|pic with Usdaw member Janette Parker|
I have joined forces with Usdaw, the shop workers union, to call on the Coalition Government to stop squeezing family incomes by continuing to cut the help they get through tax credits and other benefits.
Just days before the Budget, at a time when many hard working families are already concerned about how difficult it is to manage their finances, Usdaw arranged to take some of their members, who are being hit the hardest by the Government’s shake up of the welfare state to Parliament, to meet MPs.
John Hannett, General Secretary of Usdaw said, “Since coming to power the Coalition Government’s austerity measures have already taken hundreds of pounds out of the pockets of hard working families."
”Our members tell us, that despite working hard, it is getting more and more difficult to pay the bills, put food on the table and clothe their children”
“We are concerned that things are only going to get worse - as the Government’s flawed bedroom tax comes into force and further changes to tax credits later this year, hit almost 3 million families who will lose on average - £137 each month.”
“Next week's Budget is the Government’s chance to prove that it cares about children and families. It is time for this Government to do a U turn – stop cutting family incomes and start to support hard working families.”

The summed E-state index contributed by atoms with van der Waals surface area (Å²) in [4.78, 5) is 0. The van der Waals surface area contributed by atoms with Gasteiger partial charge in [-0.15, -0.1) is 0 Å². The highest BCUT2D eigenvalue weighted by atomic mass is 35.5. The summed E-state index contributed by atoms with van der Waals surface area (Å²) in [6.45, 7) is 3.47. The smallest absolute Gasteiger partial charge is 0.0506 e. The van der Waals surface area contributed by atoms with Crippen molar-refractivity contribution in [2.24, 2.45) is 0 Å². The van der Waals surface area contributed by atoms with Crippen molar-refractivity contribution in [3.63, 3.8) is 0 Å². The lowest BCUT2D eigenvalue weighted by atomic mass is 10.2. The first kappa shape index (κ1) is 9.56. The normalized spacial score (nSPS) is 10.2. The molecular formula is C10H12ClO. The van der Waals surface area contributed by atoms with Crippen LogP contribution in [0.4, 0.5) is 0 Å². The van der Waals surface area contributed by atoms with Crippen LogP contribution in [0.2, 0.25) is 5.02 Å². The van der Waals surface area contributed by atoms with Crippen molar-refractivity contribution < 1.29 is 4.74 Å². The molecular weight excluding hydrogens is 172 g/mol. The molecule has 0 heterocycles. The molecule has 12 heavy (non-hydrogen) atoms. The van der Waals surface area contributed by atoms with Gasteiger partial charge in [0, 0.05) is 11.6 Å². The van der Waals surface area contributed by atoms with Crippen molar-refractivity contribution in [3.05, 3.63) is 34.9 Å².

I was pleased to join members of Usdaw at their recent event. Trade unions like Usdaw have an important job to do - speaking up for their members. More than one in every four children are already growing up in poverty and of those children 62%, has at least one person in their home who is employed.
Families in Wigan and around the country are getting squeezed tighter and tighter – it’s time for the Coalition Government to stop cutting and start listening to hard pressed families.
I met with Usdaw member Janette Parker who lives with her husband. Janette works part time in a local supermarket. Her husband was the family’s main income earner until two years ago when a long term debilitating illness forced him to give up work. Janette is his main carer. They live in a three bedroom house which they rent from their local housing association. Their home has been especially adapted to assist with her husband’s declining mobility. The couple’s son recently left home and because there are no smaller properties for rent in their local area they will be hit by the bedroom tax and forced to find an extra £1144 each year, in rent to cover the loss of housing benefit.
Janette said, "For the first time in our lives, due to my husband’s ill health we have asked for help with our rent. But rather than helping us this Government wants to punish us by forcing us to find over £1000 in rent each year because they have determined our home has too many bedrooms. Rather than help they would rather we move away from the community in which we have always lived and worked, away from our friends and family who help me to care for my husband which saves the Government tens of thousands of pounds each year in care costs.”